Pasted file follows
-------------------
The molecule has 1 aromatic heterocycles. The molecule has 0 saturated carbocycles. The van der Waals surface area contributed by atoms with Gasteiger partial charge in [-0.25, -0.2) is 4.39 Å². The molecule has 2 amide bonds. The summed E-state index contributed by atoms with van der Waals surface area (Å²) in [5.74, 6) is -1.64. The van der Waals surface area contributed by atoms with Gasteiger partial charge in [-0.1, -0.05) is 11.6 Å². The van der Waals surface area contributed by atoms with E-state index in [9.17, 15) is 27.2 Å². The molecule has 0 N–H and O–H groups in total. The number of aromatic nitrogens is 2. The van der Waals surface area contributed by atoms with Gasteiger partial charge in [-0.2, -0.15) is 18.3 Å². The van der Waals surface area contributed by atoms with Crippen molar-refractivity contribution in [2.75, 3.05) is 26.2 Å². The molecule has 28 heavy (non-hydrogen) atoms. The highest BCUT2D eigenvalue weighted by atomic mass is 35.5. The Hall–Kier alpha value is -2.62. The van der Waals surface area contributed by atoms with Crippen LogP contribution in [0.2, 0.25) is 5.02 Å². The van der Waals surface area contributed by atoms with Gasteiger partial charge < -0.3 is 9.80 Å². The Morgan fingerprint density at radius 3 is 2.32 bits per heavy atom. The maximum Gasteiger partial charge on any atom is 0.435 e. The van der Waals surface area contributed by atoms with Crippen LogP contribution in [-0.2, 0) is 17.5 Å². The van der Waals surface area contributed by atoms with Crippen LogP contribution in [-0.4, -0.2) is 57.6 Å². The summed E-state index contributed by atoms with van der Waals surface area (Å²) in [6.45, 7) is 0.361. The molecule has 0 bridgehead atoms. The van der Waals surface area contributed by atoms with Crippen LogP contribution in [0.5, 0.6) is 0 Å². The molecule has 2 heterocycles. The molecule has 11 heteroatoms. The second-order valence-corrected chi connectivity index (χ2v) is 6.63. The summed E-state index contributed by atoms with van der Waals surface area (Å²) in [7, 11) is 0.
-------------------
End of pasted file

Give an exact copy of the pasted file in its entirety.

The molecule has 1 aromatic heterocycles. The molecule has 0 saturated carbocycles. The van der Waals surface area contributed by atoms with Gasteiger partial charge in [-0.25, -0.2) is 4.39 Å². The molecule has 2 amide bonds. The summed E-state index contributed by atoms with van der Waals surface area (Å²) in [5.74, 6) is -1.64. The van der Waals surface area contributed by atoms with Gasteiger partial charge in [-0.1, -0.05) is 11.6 Å². The van der Waals surface area contributed by atoms with E-state index in [9.17, 15) is 27.2 Å². The molecule has 0 N–H and O–H groups in total. The number of aromatic nitrogens is 2. The van der Waals surface area contributed by atoms with Gasteiger partial charge in [-0.2, -0.15) is 18.3 Å². The van der Waals surface area contributed by atoms with Crippen molar-refractivity contribution in [2.75, 3.05) is 26.2 Å². The molecule has 28 heavy (non-hydrogen) atoms. The highest BCUT2D eigenvalue weighted by atomic mass is 35.5. The Hall–Kier alpha value is -2.62. The van der Waals surface area contributed by atoms with Crippen LogP contribution in [0.2, 0.25) is 5.02 Å². The van der Waals surface area contributed by atoms with Gasteiger partial charge < -0.3 is 9.80 Å². The Morgan fingerprint density at radius 3 is 2.32 bits per heavy atom. The maximum Gasteiger partial charge on any atom is 0.435 e. The van der Waals surface area contributed by atoms with Crippen LogP contribution in [-0.2, 0) is 17.5 Å². The van der Waals surface area contributed by atoms with Crippen LogP contribution in [-0.4, -0.2) is 57.6 Å². The summed E-state index contributed by atoms with van der Waals surface area (Å²) in [6.45, 7) is 0.361. The molecule has 0 bridgehead atoms. The van der Waals surface area contributed by atoms with Crippen LogP contribution in [0.5, 0.6) is 0 Å². The molecule has 2 heterocycles. The molecule has 11 heteroatoms. The second-order valence-corrected chi connectivity index (χ2v) is 6.63. The summed E-state index contributed by atoms with van der Waals surface area (Å²) in [7, 11) is 0.